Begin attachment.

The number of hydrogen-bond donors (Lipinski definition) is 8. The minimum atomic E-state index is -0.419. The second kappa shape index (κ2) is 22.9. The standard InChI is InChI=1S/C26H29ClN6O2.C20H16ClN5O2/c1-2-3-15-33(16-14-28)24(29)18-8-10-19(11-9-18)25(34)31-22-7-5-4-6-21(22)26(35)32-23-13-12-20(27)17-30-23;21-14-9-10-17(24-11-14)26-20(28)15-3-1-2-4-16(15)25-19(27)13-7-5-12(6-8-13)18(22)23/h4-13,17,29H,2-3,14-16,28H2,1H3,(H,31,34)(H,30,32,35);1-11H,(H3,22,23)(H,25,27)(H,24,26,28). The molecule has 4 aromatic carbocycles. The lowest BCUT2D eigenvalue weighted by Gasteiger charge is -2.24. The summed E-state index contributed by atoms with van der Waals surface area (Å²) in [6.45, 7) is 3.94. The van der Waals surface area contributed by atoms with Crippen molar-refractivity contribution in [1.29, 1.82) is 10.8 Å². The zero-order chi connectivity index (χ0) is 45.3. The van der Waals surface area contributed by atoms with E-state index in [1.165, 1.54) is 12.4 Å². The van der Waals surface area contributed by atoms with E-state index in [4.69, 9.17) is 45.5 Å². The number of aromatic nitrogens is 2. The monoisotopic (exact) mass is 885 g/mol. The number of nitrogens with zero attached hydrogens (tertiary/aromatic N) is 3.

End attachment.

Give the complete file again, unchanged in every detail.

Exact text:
The number of hydrogen-bond donors (Lipinski definition) is 8. The minimum atomic E-state index is -0.419. The second kappa shape index (κ2) is 22.9. The standard InChI is InChI=1S/C26H29ClN6O2.C20H16ClN5O2/c1-2-3-15-33(16-14-28)24(29)18-8-10-19(11-9-18)25(34)31-22-7-5-4-6-21(22)26(35)32-23-13-12-20(27)17-30-23;21-14-9-10-17(24-11-14)26-20(28)15-3-1-2-4-16(15)25-19(27)13-7-5-12(6-8-13)18(22)23/h4-13,17,29H,2-3,14-16,28H2,1H3,(H,31,34)(H,30,32,35);1-11H,(H3,22,23)(H,25,27)(H,24,26,28). The molecule has 4 aromatic carbocycles. The lowest BCUT2D eigenvalue weighted by Gasteiger charge is -2.24. The summed E-state index contributed by atoms with van der Waals surface area (Å²) in [6.45, 7) is 3.94. The van der Waals surface area contributed by atoms with Crippen molar-refractivity contribution in [1.29, 1.82) is 10.8 Å². The zero-order chi connectivity index (χ0) is 45.3. The van der Waals surface area contributed by atoms with E-state index in [1.165, 1.54) is 12.4 Å². The van der Waals surface area contributed by atoms with E-state index in [4.69, 9.17) is 45.5 Å². The number of aromatic nitrogens is 2. The monoisotopic (exact) mass is 885 g/mol. The number of nitrogens with zero attached hydrogens (tertiary/aromatic N) is 3.